A bug bite and a little bit of floodwater can be a potentially deadly combination. On Aug. 29, former firefighter and paramedic J.R. Atkins of Missouri City, Texas, paddled through his flooded neighborhood in the aftermath of Hurricane Harvey, looking for anyone who might need medicine, food, or other assistance. He wore a jacket, waterproof pants, and rain boots, but no gloves because he didn’t plan to leave his canoe and didn’t have any open cuts on his hands.
He didn’t plan on being bitten by an insect, either, but that’s exactly what happened, unbeknownst to Atkins at the time. The bite, on his hand, came into contact with Hurricane Harvey floodwater shortly after, and by the next day, his hand and arm were swollen and red.
His wife took him to the emergency room immediately and he spent 10 days in the hospital (five of those in ICU) undergoing three surgeries. Apparently, the hole in the skin left by the bug bite was large enough to allow Strep A-infected water in, resulting in bacteria growth that causes necrotizing fasciitis, more commonly known as “flesh-eating bacteria,” Atkins told People.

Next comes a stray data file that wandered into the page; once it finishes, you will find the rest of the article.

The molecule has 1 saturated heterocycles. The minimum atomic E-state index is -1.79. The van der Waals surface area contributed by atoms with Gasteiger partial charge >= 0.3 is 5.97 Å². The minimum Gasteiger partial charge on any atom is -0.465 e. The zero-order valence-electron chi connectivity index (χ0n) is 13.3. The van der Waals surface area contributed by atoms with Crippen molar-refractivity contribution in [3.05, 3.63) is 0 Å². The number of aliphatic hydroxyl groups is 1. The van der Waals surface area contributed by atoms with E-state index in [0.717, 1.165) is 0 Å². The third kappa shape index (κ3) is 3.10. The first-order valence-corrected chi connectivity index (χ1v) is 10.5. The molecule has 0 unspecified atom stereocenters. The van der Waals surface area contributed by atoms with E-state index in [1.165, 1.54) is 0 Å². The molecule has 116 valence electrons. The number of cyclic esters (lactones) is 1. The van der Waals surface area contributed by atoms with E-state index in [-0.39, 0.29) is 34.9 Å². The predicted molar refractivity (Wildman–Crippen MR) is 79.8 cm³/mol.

Doctors told Atkins’ wife his condition was limb- and life-threatening: necrotizing fasciitisis is fatal in more than 25 percent of cases.
Atkins was fortunate that his training as a first responder tipped him off to the symptoms and that he got to the hospital quickly. He’s back home now, hand completely intact, and is expected to make a full recovery.
Understandably, Atkins wants to make sure no one else goes through the same ordeal. “You want to stay dry,” he said. “Completely cover your skin with waterproof clothes and make sure any open wounds are sealed with material that water cannot penetrate.”
He especially stresses the importance of wearing a mask to prevent breathing in water droplets or mist: “No one wants flesh-eating bacteria in their lungs.”